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This eBook from the Gutenberg Project consists of approximately 351 pages of information about A Jacobite Exile.

Charlie remained but a short time at Bercov.  His wound was healing rapidly, and the surgeon who attended him assured him that there was every prospect of his making a complete cure, if he would but keep his arm, for some weeks, in a sling.

He had nothing to complain of, either as to his comfort or food.  The governor, who spoke a little Polish, visited him every day, and asked many questions as to his native country.  On one of these visits he said to him: 

“You asked me yesterday if I knew Doctor Kelly, one of the chief surgeons of the army, who, as you had heard, was at present on the Volga.  You mentioned that he was a friend of yours, and that you had made his acquaintance, when you were unlucky enough before to be a prisoner in our hands.  I am sorry to say that I have today seen an official report, in which his name appears among the list of those who have fallen victims to the pestilence.”

“I am sorry to hear that,” Charlie exclaimed; “both because he was very kind to me, and I liked him much, and because, in the second place, I was sure that he would have used his influence, with the czar, to obtain my exchange as soon as possible.”

“It is very unfortunate,” the governor said, “especially as these exchanges are of rare occurrence.  A few officers may be taken prisoners on each side in the skirmishes, but the numbers are too small to make the loss of any importance, either to Russia or Sweden, and it is months since either have taken any steps to bring about exchanges.  I myself have no influence.  My appointment here is a sort of punishment, for having offended the czar by not having brought up my regiment in time to take part in the fight, when you attacked us at Narva.  I saved the regiment, but that was not regarded as any excuse for having been three days longer on the march than the czar expected; so I was sent here, as a sort of dismissal from active service.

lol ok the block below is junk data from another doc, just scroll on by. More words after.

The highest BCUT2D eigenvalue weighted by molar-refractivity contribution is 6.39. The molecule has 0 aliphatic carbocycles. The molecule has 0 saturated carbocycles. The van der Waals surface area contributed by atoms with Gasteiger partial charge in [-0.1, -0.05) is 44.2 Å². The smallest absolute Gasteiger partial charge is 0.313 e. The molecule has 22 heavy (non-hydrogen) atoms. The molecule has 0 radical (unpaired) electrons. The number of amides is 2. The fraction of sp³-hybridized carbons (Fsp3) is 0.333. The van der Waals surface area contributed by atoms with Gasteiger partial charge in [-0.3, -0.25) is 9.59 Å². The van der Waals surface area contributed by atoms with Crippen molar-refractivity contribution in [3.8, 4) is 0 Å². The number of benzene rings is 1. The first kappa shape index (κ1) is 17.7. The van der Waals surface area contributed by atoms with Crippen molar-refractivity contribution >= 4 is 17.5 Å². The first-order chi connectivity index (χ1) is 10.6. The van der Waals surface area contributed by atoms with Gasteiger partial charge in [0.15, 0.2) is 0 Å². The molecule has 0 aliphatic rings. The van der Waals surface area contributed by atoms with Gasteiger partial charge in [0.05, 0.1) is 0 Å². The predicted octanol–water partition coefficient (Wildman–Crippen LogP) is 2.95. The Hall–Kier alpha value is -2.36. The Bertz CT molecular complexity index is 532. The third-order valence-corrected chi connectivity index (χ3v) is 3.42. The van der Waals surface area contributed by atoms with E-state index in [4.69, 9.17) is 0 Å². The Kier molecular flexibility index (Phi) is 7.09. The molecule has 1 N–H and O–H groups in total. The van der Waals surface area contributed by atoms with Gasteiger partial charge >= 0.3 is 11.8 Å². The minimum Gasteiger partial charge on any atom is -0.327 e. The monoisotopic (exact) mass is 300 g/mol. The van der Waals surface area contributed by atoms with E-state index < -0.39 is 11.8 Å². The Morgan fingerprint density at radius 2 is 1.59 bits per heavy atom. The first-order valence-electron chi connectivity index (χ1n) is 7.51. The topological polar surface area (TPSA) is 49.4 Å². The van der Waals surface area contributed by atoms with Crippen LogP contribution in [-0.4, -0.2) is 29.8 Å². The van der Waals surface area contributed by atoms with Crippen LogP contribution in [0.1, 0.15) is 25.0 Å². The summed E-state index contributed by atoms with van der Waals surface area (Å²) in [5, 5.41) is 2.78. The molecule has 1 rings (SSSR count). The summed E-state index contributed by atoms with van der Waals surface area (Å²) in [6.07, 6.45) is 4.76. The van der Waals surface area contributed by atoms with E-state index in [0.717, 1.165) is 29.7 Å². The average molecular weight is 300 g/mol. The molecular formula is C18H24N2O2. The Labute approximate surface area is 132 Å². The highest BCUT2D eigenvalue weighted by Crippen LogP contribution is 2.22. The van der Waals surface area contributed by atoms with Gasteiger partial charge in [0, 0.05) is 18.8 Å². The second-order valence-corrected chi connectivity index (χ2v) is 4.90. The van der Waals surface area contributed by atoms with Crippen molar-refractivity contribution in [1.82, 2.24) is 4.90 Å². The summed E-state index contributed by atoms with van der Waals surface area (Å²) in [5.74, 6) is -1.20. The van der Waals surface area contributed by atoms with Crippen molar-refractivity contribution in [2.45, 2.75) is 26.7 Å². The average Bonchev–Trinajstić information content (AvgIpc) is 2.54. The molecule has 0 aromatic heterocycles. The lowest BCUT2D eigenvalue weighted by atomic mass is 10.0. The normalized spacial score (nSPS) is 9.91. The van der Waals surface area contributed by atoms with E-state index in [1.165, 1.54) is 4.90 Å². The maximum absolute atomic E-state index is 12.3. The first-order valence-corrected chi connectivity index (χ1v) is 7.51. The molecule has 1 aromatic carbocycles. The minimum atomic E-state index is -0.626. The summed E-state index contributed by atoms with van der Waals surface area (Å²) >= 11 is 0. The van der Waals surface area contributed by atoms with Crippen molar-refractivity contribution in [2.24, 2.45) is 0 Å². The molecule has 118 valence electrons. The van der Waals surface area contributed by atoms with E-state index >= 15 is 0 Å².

“You know no one else who could move in your matter?”

“No one.  The governor of the castle at Plescow was a surly fellow, and was reprimanded by the czar, at least so I heard, for not having treated me sufficiently well.  I was only three or four days there, and the only officer I saw besides Doctor Kelly was a friend of his, another doctor.  He was at the table when I dined with Kelly.  He seemed to me to be a fine fellow, and, by the by, he did say jokingly that, if I was ever made prisoner again, I was to ask for him, and that he would do anything he could for me.”

“What was his name?” the governor asked.

“Peter Michaeloff.

“Do you know him?” he added, as he saw a look of surprise in the governor’s face.

“I know one of that name,” the governor said doubtfully, “I don’t know that he is a doctor; though he may be, for he knows something of many things.”

“Oh, he was a doctor,” Charlie said confidently.  “I know Kelly said he could take off a limb as well as he could do it, himself.”

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